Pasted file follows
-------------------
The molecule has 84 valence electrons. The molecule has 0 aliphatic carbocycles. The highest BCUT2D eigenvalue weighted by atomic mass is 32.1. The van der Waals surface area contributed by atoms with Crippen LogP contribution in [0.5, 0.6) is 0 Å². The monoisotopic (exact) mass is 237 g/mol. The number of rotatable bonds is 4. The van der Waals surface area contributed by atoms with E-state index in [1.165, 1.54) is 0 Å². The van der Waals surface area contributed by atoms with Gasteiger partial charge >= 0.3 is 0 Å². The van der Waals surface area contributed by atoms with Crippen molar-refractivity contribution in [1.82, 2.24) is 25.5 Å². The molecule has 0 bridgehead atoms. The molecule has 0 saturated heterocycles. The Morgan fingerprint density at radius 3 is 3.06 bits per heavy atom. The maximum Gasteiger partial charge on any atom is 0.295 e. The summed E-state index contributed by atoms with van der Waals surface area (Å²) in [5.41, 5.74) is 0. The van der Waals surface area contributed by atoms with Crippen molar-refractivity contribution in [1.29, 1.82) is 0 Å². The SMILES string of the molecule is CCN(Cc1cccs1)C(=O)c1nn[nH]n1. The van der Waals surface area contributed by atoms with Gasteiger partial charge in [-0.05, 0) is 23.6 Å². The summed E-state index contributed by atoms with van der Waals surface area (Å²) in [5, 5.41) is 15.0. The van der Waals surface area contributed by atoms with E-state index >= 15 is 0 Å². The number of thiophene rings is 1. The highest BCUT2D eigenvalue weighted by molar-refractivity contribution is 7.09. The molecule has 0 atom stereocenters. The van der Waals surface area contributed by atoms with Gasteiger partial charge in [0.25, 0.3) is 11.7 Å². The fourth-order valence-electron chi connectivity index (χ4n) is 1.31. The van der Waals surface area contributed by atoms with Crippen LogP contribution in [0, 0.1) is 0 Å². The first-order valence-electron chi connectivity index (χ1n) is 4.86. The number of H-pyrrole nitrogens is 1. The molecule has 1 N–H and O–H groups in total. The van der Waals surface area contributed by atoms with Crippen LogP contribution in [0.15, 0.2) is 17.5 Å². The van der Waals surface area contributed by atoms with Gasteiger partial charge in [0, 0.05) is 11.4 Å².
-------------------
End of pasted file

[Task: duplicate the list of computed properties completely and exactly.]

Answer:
The molecule has 84 valence electrons. The molecule has 0 aliphatic carbocycles. The highest BCUT2D eigenvalue weighted by atomic mass is 32.1. The van der Waals surface area contributed by atoms with Crippen LogP contribution in [0.5, 0.6) is 0 Å². The monoisotopic (exact) mass is 237 g/mol. The number of rotatable bonds is 4. The van der Waals surface area contributed by atoms with E-state index in [1.165, 1.54) is 0 Å². The van der Waals surface area contributed by atoms with Gasteiger partial charge >= 0.3 is 0 Å². The van der Waals surface area contributed by atoms with Crippen molar-refractivity contribution in [1.82, 2.24) is 25.5 Å². The molecule has 0 bridgehead atoms. The molecule has 0 saturated heterocycles. The Morgan fingerprint density at radius 3 is 3.06 bits per heavy atom. The maximum Gasteiger partial charge on any atom is 0.295 e. The summed E-state index contributed by atoms with van der Waals surface area (Å²) in [5.41, 5.74) is 0. The van der Waals surface area contributed by atoms with Crippen molar-refractivity contribution in [1.29, 1.82) is 0 Å². The SMILES string of the molecule is CCN(Cc1cccs1)C(=O)c1nn[nH]n1. The van der Waals surface area contributed by atoms with Gasteiger partial charge in [-0.05, 0) is 23.6 Å². The summed E-state index contributed by atoms with van der Waals surface area (Å²) in [5, 5.41) is 15.0. The van der Waals surface area contributed by atoms with E-state index >= 15 is 0 Å². The number of thiophene rings is 1. The highest BCUT2D eigenvalue weighted by molar-refractivity contribution is 7.09. The molecule has 0 atom stereocenters. The van der Waals surface area contributed by atoms with Gasteiger partial charge in [0.25, 0.3) is 11.7 Å². The fourth-order valence-electron chi connectivity index (χ4n) is 1.31. The van der Waals surface area contributed by atoms with Crippen LogP contribution in [0, 0.1) is 0 Å². The first-order valence-electron chi connectivity index (χ1n) is 4.86. The number of H-pyrrole nitrogens is 1. The molecule has 1 N–H and O–H groups in total. The van der Waals surface area contributed by atoms with Crippen LogP contribution in [0.15, 0.2) is 17.5 Å². The van der Waals surface area contributed by atoms with Gasteiger partial charge in [0, 0.05) is 11.4 Å².